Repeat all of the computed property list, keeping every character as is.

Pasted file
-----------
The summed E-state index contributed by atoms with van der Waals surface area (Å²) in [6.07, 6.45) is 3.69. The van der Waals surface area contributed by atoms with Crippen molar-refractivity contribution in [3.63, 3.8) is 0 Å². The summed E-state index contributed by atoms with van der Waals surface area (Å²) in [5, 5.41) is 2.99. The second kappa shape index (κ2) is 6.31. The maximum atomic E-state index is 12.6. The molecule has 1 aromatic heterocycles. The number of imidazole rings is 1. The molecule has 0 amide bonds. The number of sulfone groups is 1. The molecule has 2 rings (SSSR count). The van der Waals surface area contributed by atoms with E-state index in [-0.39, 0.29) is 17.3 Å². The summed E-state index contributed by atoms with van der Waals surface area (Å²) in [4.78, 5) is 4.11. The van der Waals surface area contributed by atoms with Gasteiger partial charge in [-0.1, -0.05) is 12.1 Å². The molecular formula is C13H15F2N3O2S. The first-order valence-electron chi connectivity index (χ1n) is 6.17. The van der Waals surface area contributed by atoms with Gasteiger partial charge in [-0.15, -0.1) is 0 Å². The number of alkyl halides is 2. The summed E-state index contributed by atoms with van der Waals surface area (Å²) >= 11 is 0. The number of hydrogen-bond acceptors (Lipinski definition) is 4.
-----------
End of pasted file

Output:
The summed E-state index contributed by atoms with van der Waals surface area (Å²) in [6.07, 6.45) is 3.69. The van der Waals surface area contributed by atoms with Crippen molar-refractivity contribution in [3.63, 3.8) is 0 Å². The summed E-state index contributed by atoms with van der Waals surface area (Å²) in [5, 5.41) is 2.99. The second kappa shape index (κ2) is 6.31. The maximum atomic E-state index is 12.6. The molecule has 1 aromatic heterocycles. The number of imidazole rings is 1. The molecule has 0 amide bonds. The number of sulfone groups is 1. The molecule has 2 rings (SSSR count). The van der Waals surface area contributed by atoms with E-state index in [-0.39, 0.29) is 17.3 Å². The summed E-state index contributed by atoms with van der Waals surface area (Å²) in [4.78, 5) is 4.11. The van der Waals surface area contributed by atoms with Gasteiger partial charge in [-0.1, -0.05) is 12.1 Å². The molecular formula is C13H15F2N3O2S. The first-order valence-electron chi connectivity index (χ1n) is 6.17. The van der Waals surface area contributed by atoms with Gasteiger partial charge in [-0.15, -0.1) is 0 Å². The number of alkyl halides is 2. The summed E-state index contributed by atoms with van der Waals surface area (Å²) >= 11 is 0. The number of hydrogen-bond acceptors (Lipinski definition) is 4.